Illegal drainage threatens iconic Big Grass Marsh in Manitoba

Troubling activities at the birthplace of wetland conservation underscores need for strong regulations.

An illegal trench dug around the control structure on DUC’s iconic Big Grass Marsh project allowed water to flow out of the project and into Big Grass River. The Province of Manitoba acted quickly to temporarily repair the damage. Local RCMP continue their investigation into the incident. © DUC

An illegal drainage ditch at Big Grass Marsh in Manitoba, site of DUC’s first wetland conservation project, recently presented a serious threat to one of Canada’s most significant wetlands.

This iconic marsh, considered the birthplace of wetland conservation in North America, has weathered many controversies throughout its history. But in just a few hours, one backhoe inflicted serious damage on this valuable wetland. DUC learned about the destruction on October 12.

For almost eight decades, Big Grass Marsh near Gladstone, Man., has been essential habitat for generations of waterfowl and wildlife. It’s recognized as an Important Bird Area by BirdLife International. It filters pollutants from water entering the Lake Winnipeg watershed, captures and holds water in wet years and provides a hedge against drought.

An illegal trench dug around the control structure on DUC’s iconic Big Grass Marsh project allowed water to flow out of the project and into Big Grass River. The Province of Manitoba acted quickly to temporarily repair the damage. Local RCMP continue their investigation into the incident.
An aerial view of the illegal trench dug around the control structure on DUC’s iconic Big Grass Marsh project. © DUC

Restored in 1938 during the Great Depression, Big Grass Marsh is affectionately known as “Duck Factory No. 1.” It is located on lands previously drained for agriculture that proved unable to support crops.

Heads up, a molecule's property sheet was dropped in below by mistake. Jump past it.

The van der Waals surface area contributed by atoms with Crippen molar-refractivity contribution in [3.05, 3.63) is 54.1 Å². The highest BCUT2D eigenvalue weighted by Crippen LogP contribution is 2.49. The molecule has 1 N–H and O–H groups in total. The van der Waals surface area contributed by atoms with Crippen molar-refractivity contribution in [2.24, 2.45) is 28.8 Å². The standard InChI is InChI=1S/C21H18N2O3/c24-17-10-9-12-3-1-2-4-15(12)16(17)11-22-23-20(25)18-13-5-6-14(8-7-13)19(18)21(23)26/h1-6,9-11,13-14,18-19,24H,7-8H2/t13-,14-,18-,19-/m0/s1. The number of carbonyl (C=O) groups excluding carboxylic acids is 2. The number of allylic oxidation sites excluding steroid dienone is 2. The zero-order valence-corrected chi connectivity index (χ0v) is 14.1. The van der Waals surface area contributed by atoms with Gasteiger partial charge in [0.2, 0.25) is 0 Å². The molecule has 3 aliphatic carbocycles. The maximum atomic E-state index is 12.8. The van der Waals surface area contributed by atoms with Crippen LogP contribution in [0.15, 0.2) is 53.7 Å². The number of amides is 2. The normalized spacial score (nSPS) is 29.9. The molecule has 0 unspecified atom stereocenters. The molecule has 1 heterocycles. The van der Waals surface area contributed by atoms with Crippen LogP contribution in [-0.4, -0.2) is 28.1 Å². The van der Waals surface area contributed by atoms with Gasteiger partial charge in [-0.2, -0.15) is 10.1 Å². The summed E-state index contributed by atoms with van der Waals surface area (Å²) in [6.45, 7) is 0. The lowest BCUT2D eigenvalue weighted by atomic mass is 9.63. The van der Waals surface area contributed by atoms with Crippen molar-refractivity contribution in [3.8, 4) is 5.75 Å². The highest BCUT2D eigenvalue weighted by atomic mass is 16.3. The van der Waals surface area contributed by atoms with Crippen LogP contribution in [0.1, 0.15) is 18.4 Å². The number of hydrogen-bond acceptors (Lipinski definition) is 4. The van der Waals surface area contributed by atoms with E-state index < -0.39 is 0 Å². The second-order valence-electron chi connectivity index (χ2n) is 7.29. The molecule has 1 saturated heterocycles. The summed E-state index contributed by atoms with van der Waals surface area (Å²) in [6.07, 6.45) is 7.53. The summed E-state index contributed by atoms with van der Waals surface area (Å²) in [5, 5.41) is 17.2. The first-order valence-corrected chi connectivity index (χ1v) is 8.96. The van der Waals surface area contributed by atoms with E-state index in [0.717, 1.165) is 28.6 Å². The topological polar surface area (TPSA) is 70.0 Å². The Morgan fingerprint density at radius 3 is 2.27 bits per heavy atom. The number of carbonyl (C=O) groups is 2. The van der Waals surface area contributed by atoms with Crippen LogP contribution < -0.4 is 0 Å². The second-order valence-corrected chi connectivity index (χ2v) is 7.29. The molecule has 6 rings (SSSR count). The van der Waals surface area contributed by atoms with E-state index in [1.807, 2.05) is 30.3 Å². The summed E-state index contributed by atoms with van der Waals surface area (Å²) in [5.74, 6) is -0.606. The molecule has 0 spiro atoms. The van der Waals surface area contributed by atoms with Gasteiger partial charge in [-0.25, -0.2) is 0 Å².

Some area residents have been quoted in media reports as blaming the marsh for localized flooding of their cropland. DUC, however, has found no evidence of this. The control structure was designed to let excess water spill into Big Grass River, rather than onto surrounding land. A recent wet cycle is the more likely cause of overland flooding. Decades of wetland drainage in the watershed is also compounding the problem: water drained from one property simply moves to the next, and then the next, eventually ending up on low-lying property and areas like Big Grass Marsh.

While the RCMP continues its investigation, the Province of Manitoba has moved quickly to patch up the damage at Big Grass Marsh. We at DUC are grateful. DUC is currently working with the Province to finalize long-term repairs so the area is returned to its original and healthy functioning state.

Following the repair, DUC will continue to engage with the Province and municipalities regarding the conservation challenges and opportunities that exist within a working agricultural landscape. The illegal destruction at Big Grass Marsh underscores the importance of our efforts to ensure strong, enforced legislation is in place across the country.

For the health and safety of our communities, don’t let illegal drainage pull the plug on Big Grass Marsh and other wetlands under threat. Check out the many ways you can help our mission.